*So far, this series of articles by Cyber expert Ravi Das has covered two advanced topics in Generative AI: the Variational Autoencoder and the General Adversarial Network. In this latest installment, the author moves on to the topic of the Diffusion Model. *

Another recent advancement that has been made in the Generative AI is that of the “Diffusion Model.” It is sophisticated in the sense that it actually draws upon the concepts of Quantum Mechanics and Computer Science. For example, whatever level of “noise” that may actually exist in the Datasets (whether they are “fake” or real) can actually be converted into newer forms of Datasets, which can also be ingested into the Generative AI Model. On a macro level, this process is done by actually Reverse Engineering the point where at “noise” is first introduced in the Datasets.

There are several key processes that are actually involved with a Diffusion Model, and they are as follows:

**The Noise Schedule: **This is where a sequencing of “noise” is first discovered by the Diffusion Model and is thus represented as an upward slope where the least amount of “noise” is at the beginning of the gradient, and the most amount of noise is at the top of the gradient. This is illustrated in the diagram below:

*Figure 1: The Noise Schedule*

There is a distinct tradeoff here as well, in that the bottom of the gradient will represent Datasets that are clear and fully optimized, and the top of the gradient represents those Datasets that have almost no clarity to them whatsoever, and thus are not near to being fully optimized for the Generative AI Model to makes use of and computing the Outputs to queries that are presented to it.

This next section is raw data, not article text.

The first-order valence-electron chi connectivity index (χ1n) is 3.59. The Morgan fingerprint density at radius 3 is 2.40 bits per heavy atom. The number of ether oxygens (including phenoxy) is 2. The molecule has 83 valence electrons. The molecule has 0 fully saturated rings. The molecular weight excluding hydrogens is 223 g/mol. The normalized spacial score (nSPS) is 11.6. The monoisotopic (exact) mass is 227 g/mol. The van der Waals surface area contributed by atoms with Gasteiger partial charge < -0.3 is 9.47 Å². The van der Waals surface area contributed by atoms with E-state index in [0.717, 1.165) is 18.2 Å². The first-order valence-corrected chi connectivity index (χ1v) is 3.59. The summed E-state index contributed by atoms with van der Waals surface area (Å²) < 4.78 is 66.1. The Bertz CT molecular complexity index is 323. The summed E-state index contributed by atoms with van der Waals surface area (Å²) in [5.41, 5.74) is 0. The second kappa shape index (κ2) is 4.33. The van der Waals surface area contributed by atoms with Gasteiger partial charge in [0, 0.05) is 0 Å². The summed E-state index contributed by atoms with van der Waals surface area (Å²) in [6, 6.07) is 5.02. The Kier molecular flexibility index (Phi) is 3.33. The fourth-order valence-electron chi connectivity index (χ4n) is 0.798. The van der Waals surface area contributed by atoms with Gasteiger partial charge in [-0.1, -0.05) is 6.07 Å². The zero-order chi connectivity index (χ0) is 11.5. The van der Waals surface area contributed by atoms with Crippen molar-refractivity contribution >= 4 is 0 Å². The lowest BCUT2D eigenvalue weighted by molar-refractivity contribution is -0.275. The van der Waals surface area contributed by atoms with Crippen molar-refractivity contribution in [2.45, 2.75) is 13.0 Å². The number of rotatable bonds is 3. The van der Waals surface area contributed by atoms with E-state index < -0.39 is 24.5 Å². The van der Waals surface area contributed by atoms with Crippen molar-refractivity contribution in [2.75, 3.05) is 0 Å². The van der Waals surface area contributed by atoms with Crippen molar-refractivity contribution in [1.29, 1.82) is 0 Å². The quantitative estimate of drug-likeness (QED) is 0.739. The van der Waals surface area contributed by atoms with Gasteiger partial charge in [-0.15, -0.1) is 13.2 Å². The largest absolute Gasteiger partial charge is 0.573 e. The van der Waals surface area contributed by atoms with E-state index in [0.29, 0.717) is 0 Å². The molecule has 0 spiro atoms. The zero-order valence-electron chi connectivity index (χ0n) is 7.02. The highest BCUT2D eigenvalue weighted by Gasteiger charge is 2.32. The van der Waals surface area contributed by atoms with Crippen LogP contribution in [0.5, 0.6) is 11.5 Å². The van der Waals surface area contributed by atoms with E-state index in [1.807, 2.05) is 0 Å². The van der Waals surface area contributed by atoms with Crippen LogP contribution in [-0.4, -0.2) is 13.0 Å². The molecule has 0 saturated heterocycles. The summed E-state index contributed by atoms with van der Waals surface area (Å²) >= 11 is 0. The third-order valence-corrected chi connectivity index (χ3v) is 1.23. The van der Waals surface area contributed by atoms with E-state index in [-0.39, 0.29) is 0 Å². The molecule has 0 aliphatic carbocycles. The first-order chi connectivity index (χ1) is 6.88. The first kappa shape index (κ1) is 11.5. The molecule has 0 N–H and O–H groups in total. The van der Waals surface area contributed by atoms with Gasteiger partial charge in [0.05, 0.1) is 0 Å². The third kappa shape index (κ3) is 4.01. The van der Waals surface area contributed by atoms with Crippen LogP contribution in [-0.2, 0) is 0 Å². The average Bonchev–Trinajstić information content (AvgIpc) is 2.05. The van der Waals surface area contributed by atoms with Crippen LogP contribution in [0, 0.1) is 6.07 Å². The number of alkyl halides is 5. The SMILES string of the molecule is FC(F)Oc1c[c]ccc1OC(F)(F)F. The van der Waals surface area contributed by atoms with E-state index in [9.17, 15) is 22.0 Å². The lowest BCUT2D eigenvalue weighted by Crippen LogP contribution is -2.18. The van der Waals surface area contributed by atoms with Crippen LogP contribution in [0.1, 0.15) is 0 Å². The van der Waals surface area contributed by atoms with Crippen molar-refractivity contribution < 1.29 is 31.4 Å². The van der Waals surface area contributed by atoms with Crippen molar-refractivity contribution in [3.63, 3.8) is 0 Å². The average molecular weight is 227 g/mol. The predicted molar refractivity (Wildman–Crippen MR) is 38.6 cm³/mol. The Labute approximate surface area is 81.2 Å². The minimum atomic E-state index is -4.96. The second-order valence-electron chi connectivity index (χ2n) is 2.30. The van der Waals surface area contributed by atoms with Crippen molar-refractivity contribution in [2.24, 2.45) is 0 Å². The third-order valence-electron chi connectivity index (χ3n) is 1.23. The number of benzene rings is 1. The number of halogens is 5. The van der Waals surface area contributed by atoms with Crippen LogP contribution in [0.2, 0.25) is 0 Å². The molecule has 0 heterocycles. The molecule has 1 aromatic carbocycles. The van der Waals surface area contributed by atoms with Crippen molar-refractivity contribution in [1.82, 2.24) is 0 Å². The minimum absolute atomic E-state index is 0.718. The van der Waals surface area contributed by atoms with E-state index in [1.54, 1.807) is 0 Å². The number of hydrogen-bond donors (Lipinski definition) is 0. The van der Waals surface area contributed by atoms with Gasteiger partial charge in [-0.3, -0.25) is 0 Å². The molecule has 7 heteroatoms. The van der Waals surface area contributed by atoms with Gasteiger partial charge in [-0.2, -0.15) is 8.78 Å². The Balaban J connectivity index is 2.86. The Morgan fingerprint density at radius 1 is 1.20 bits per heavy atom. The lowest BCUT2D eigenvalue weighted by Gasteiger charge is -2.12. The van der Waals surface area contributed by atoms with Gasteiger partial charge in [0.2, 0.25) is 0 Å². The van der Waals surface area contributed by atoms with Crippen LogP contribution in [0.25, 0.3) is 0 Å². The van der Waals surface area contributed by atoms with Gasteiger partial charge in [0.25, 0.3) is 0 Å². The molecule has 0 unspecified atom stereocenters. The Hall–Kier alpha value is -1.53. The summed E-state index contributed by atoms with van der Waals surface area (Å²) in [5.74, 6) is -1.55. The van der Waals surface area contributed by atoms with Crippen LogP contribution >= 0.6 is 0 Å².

**The Markov Chain**: This particular process makes use of the “Hidden Markov Model.” But as it relates to the Diffusion Model, a “Markov Chain” represents a single point of space along the upward slope of the gradient. This space actually represents a point of “noise” and as the illustration up above illustrates, there will be more spaces like these, as you further along up the gradient. In other words, there is the least amount of space at the very bottom of the gradient, but there will be the most space at the very top of the gradient. This is illustrated in the diagram below:

*Figure 2: The Markov Chain*

The ultimate goal of the Markov Chain is to distort all levels of “noise” as much as possible so that they will become unrecognizable to the Generative AI Model.